Galería Silvestre, Doctor Fourquet 21, 28012 Madrid, Spain
Opening times: Tuesday > Friday from 10:30 to 14:30 and from 6:30 to 20:30h Saturday from 11:00h to 14:30hwarning.png"Tuesday > Friday from 10:30 to 14:30 and from 6:30 to 20:30h Saturday from 11:00h to 14:30h" cannot be used as a page name in this wiki.
The way you pronounce my name
When, a few years ago, the artist told me that his exhibition would be about the place where he grew up, and the friendship he had with W., the boy who lived next-door to him, and the things they’d do together, I was reminded of a passage of Wieviel Wahrheit braucht der Mensch (How much truth do we need?) by German philosopher Rüdiger Saffranski, which roughly translates as: ‘Man has always envied animals because they are at one with nature, without an intrusive awareness. Man has always envied God, because he is all spirit, with no nature to encumber it. And man has, finally, envied the child, that divine animal. Thereby man envied himself, because of his lost childhood years, with all their spontaneity and directness. Our memory leads us to believe we all experienced the expulsion from paradise already, at the end of our childhood years.’
The artist told me, that during his youth, it was the custom among his friends to give one another nicknames, playful adulterations of true names. But for W. there was no nickname, he simply stayed who he was, strong and vulnerable: W. The artist and W. would spend time with each other, that is what they did. They would be together during almost all of their time outside of school and outside the house. ‘If acting and thinking would organise a race, thinking wouldn’t win,’ says the artist. They’d act without a plan, and without pausing to reflect. The friendship between the artist and W. was made from time and space in their purest forms.
They would do what boys do: follow each other on the bicycle, perform bicycle tricks, repair bicycles, light fires maybe, climb trees, onto walls, up poles, onto the roof of W.’s garage. If there was anything they wanted, they’d make it themselves.
This is the boyish freedom the artist seeks out in his work. And this is what W. stands for. The artist as a divine being: no intrusive awareness; spirit and nature rolled in one. It is from this tempestuous freedom that the objects, assemblages and drawings in this exhibition were forged. ‘W. was always good,’ the artist said, ‘we’d also practice waltzing, slowing and hakken. It’s something you don’t hear about these days any more. In English, I think they refer to it as gabbering. We’d start a lot together, but he’d usually end it sooner.’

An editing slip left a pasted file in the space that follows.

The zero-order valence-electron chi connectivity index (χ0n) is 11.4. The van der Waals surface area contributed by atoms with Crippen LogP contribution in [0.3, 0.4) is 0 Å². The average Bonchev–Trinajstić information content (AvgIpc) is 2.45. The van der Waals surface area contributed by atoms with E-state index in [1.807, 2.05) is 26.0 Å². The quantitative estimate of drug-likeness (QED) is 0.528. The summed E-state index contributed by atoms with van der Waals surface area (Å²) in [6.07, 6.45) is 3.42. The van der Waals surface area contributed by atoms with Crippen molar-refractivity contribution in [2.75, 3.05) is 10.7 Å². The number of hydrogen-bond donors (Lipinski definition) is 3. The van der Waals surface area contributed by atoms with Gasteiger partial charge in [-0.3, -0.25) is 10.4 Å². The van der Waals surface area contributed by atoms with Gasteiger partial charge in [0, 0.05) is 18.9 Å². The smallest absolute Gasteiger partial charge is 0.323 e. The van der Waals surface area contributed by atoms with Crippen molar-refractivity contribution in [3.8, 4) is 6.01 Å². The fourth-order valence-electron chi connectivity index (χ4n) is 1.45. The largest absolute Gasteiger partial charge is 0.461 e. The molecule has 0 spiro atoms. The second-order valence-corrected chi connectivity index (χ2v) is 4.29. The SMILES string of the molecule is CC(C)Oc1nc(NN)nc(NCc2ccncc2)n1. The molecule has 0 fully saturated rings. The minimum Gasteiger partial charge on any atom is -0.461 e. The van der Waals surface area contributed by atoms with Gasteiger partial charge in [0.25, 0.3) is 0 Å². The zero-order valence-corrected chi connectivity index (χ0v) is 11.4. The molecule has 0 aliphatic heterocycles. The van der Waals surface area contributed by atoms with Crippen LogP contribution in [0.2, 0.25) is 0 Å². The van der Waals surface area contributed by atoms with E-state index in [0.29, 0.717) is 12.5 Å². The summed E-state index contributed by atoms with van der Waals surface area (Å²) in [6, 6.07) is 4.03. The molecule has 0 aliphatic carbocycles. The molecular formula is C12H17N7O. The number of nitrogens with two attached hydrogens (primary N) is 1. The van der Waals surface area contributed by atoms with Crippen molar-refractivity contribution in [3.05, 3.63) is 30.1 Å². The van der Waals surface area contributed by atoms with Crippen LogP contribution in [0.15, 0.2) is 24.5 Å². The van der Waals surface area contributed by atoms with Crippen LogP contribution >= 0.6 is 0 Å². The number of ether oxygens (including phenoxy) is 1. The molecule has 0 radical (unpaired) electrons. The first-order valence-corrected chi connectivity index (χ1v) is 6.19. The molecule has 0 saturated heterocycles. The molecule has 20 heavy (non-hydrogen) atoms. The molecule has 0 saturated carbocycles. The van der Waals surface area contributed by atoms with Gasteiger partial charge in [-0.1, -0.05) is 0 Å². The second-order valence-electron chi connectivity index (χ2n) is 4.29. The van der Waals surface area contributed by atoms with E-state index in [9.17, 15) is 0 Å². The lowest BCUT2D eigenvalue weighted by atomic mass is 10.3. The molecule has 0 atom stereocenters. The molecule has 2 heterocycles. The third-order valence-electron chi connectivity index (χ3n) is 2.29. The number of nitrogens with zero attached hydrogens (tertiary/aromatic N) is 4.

W. stopped doing it, but the artist continued doing it by himself, and in this way, he has turned it into his working method: he has dedicated his work to the search for this spirit of being and making.
It is the search for true freedom, acting without thinking, in which everything is possible and permitted, as long as it is truly free, in as exact a way as possible.
A childhood friend has the advantage of forever being a childhood friend, even if you don’t see him anymore. He is there, safely preserved under the bell jar of the past. But the artist doesn’t want to merely look; he wants to feel, so he smashes the bell jar to pieces. For him, making art is a shamanic act, in which time and space are released and W. comes to life, but not only him.
‘The strange thing is I no longer remember what W. used to call me...’ the artist said. The search for W. is thereby also a search for something that has to do with the artist’s own self, a very vulnerable, un-self-evident I, just as un-self-evident as W. is, but as visible as the pointing finger, the pink towel, the remote control, the pigeon, the cherries, the rolls of tape, the lead gun, the pornographic drawing, Tintin’s men on the moon, the lamp and the BMX, which is in fact a reconstruction of a found bicycle he’d use to hang onto W.’s motorcycle as they’d go out to buy weed; it was very unstable because of those wide handle bars.
‘The discovery that, when you go over a ramp and take off into the air, you don’t just have to wait in fear to land on the ground again, but that - for a moment - you are free, for example, to adjust the bicycle between your legs, move it a bit higher, or to move to the left or right.’ This is the artist. This is Klaas Vanhee.
Oscar van den Boogaard